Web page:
Northern Soul Revival
Lord Horatio’s nephew Alexander writes: “Northern Soul is a strange phenomenon. Based originally on a bunch of flops from across the Atlantic – obscure soul records that never made the charts – it was flipped by a dogged group of DJ “detectives” into a success story.
They tracked the buried treasure down and and turned it into a unique dance movement that drew fans from all over Britain to clubs, principally in the North of England. They literally danced the night, even the weekend, away.
Devotees would often fall asleep on their sports bags, covered with NS badges, wake up and carry on spinning and leaping to the sound of tracks like Frank Wilson’s Do I Love You (Indeed I Do), pictured above, Dobie Gray’s Out On The Floor, Yvonne Baker You didnt say a word and Chuck Wood’s Seven days are too long
Although the fabled Wigan Casino shut its doors for the last time in 1981 many people kept the faith. Northern Soul engendered a unique camaraderie among its followers. Fans made friends for life. Although the non-stop dancing was often fuelled by amphetamines it was a scene not known for the kind of trouble that often bedevils modern nightclubs.
It’s this sense of belonging, equality and dancing for the sheer love of it that has brought about a modern revival. I know I am not alone when I say hairs on the back of my neck rise when I hear the opening bars of The Precisions: if this is love. You are drawn to the dancefloor like a magnet.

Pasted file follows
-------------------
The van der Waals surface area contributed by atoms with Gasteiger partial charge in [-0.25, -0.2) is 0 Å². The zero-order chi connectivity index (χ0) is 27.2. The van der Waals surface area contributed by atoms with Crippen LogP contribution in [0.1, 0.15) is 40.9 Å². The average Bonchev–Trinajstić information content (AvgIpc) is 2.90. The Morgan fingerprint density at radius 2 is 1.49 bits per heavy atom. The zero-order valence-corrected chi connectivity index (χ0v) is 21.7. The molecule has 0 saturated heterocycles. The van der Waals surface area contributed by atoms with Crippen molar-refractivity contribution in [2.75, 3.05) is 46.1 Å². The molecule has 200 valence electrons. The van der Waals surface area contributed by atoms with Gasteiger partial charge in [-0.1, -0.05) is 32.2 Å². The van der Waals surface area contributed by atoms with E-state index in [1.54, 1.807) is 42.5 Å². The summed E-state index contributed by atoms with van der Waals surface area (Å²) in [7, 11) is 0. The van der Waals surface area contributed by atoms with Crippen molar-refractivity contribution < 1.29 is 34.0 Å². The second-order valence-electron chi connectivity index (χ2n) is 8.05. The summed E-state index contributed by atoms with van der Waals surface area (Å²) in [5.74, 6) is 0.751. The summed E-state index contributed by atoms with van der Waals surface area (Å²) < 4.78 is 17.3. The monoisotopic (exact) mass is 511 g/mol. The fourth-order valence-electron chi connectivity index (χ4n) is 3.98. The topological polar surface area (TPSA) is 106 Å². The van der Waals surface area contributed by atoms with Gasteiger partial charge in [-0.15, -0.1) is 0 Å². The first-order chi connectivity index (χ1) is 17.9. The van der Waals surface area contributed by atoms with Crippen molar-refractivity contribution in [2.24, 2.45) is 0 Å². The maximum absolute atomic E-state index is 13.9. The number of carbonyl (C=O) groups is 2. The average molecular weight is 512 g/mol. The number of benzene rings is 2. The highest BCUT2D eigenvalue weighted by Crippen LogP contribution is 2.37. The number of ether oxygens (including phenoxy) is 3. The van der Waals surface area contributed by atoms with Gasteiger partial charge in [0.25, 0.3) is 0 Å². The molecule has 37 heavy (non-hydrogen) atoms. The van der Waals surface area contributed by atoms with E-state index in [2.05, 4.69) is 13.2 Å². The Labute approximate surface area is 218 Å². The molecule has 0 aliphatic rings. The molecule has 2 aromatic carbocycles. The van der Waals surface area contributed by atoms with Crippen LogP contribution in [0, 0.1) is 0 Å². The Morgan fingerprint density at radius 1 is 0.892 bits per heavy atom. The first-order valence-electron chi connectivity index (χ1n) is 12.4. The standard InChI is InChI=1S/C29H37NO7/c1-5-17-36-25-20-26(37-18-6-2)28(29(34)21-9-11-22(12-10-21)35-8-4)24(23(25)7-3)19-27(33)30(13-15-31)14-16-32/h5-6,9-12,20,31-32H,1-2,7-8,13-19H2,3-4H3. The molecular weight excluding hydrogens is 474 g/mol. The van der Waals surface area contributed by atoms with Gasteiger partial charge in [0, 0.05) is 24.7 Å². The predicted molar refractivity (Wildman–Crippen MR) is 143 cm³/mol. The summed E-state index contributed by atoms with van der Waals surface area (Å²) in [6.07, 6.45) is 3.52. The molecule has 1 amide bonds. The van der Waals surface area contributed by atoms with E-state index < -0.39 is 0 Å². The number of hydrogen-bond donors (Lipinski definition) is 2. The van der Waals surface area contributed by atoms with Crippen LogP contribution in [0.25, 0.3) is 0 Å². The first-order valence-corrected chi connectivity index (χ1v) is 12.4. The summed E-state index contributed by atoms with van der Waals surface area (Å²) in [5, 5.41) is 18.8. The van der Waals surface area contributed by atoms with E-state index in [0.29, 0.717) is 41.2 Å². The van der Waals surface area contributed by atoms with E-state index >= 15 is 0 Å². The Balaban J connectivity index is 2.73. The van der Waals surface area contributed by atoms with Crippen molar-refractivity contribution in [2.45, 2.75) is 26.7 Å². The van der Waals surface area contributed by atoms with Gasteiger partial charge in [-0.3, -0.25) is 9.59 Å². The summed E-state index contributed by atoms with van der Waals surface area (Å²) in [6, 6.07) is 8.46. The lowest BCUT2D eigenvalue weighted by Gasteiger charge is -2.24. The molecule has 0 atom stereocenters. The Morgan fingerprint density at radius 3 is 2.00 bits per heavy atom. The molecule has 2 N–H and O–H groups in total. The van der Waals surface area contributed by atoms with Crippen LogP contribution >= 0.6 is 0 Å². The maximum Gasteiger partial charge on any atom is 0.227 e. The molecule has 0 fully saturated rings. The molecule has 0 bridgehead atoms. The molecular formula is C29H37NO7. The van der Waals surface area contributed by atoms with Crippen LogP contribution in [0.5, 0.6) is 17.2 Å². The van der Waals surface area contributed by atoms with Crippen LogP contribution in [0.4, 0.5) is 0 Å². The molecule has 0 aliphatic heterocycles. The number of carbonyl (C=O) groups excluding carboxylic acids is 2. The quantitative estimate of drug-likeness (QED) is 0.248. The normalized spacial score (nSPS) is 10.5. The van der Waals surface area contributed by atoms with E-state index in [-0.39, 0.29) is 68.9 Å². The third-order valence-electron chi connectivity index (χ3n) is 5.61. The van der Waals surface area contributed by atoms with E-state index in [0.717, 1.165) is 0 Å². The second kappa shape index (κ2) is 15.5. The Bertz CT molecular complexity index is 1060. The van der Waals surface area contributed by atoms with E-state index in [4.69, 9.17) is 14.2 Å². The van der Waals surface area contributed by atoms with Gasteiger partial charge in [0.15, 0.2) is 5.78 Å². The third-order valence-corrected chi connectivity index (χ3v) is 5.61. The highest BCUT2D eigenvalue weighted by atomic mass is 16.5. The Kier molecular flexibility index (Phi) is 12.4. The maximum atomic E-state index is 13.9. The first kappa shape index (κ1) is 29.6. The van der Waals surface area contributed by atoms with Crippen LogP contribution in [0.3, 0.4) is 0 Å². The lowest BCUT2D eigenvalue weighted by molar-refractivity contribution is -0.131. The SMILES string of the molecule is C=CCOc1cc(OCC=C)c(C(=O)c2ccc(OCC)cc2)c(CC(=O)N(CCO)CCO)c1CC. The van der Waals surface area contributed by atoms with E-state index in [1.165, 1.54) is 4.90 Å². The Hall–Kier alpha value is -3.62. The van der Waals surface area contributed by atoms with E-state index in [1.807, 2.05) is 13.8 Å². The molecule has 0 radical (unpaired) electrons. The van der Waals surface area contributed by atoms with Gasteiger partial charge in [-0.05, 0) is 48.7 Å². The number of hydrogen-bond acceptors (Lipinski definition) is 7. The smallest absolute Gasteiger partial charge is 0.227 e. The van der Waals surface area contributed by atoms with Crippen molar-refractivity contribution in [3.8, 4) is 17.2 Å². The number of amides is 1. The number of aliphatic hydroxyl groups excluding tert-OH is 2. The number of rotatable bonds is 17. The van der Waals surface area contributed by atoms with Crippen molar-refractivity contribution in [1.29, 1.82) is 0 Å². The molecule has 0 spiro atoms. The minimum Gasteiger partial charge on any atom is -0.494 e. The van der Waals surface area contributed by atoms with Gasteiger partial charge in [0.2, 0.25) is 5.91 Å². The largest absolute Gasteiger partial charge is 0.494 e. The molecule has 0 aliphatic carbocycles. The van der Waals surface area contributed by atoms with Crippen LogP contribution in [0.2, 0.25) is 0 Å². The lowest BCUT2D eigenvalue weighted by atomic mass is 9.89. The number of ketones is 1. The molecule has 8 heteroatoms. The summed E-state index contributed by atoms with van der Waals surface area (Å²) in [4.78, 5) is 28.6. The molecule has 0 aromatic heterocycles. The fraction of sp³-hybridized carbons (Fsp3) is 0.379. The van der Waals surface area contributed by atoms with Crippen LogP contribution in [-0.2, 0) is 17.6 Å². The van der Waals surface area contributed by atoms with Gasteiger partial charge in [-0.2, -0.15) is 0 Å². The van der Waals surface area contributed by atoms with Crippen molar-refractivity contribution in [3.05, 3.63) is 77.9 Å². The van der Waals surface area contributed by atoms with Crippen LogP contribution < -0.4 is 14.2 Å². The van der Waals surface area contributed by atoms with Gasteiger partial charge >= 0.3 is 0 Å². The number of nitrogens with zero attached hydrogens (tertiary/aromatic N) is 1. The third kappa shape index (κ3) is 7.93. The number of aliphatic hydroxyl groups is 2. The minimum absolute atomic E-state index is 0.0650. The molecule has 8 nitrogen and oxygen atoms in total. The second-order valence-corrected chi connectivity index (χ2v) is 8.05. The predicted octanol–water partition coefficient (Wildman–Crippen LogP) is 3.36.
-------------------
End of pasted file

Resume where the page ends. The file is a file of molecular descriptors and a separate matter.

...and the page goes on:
New groups of young devotees are springing up around the country and heading for Northern Soul nights in places as far apart as Blackpool and London. There are also events in Perth, Australia and dotted across Europe see Click here.
The revival has inspired a new film too by Elaine Constantine. Catch these clips:
In honour of the revival I hosted a bit of a party.
There was no booze only power drinks. You tried kicks, back drops, front drops and spins more than once! My biggest fear was Lord Horatio gatecrashing the event after a few drinks. Whenever possible he loves doing the “grandad goes to Hollywood” dance – just two steps behind the beat with his tie round his head. Whimsy whirled like a demon though. A great evening had by all.
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